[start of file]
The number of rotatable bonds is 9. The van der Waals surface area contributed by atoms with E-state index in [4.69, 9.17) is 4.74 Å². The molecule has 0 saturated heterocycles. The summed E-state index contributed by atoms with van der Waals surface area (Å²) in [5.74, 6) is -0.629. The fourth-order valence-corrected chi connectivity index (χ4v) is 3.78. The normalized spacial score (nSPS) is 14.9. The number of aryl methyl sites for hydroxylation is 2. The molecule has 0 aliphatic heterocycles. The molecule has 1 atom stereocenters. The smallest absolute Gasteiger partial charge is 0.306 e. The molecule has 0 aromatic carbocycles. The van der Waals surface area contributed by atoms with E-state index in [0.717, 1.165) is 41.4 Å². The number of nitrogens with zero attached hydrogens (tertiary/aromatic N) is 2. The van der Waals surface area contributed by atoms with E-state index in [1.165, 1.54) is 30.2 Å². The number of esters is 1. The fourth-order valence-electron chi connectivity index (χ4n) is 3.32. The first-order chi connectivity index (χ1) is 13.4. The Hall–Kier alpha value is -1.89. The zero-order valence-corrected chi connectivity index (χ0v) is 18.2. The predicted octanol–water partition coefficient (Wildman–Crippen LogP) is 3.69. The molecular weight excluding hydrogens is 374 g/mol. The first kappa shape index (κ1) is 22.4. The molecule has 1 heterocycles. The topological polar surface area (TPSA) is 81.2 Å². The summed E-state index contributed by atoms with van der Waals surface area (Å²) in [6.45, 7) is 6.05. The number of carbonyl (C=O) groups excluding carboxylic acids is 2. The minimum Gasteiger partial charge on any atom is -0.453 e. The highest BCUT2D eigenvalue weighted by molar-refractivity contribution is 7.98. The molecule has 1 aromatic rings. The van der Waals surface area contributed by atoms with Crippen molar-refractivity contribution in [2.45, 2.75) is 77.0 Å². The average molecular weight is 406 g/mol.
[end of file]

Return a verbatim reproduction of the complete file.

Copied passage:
The number of rotatable bonds is 9. The van der Waals surface area contributed by atoms with E-state index in [4.69, 9.17) is 4.74 Å². The molecule has 0 saturated heterocycles. The summed E-state index contributed by atoms with van der Waals surface area (Å²) in [5.74, 6) is -0.629. The fourth-order valence-corrected chi connectivity index (χ4v) is 3.78. The normalized spacial score (nSPS) is 14.9. The number of aryl methyl sites for hydroxylation is 2. The molecule has 0 aliphatic heterocycles. The molecule has 1 atom stereocenters. The smallest absolute Gasteiger partial charge is 0.306 e. The molecule has 0 aromatic carbocycles. The van der Waals surface area contributed by atoms with E-state index in [0.717, 1.165) is 41.4 Å². The number of nitrogens with zero attached hydrogens (tertiary/aromatic N) is 2. The van der Waals surface area contributed by atoms with E-state index in [1.165, 1.54) is 30.2 Å². The number of esters is 1. The fourth-order valence-electron chi connectivity index (χ4n) is 3.32. The first-order chi connectivity index (χ1) is 13.4. The Hall–Kier alpha value is -1.89. The zero-order valence-corrected chi connectivity index (χ0v) is 18.2. The predicted octanol–water partition coefficient (Wildman–Crippen LogP) is 3.69. The molecular weight excluding hydrogens is 374 g/mol. The first kappa shape index (κ1) is 22.4. The molecule has 1 heterocycles. The topological polar surface area (TPSA) is 81.2 Å². The summed E-state index contributed by atoms with van der Waals surface area (Å²) in [6.45, 7) is 6.05. The number of carbonyl (C=O) groups excluding carboxylic acids is 2. The minimum Gasteiger partial charge on any atom is -0.453 e. The highest BCUT2D eigenvalue weighted by molar-refractivity contribution is 7.98. The molecule has 1 aromatic rings. The van der Waals surface area contributed by atoms with Crippen molar-refractivity contribution in [2.45, 2.75) is 77.0 Å². The average molecular weight is 406 g/mol.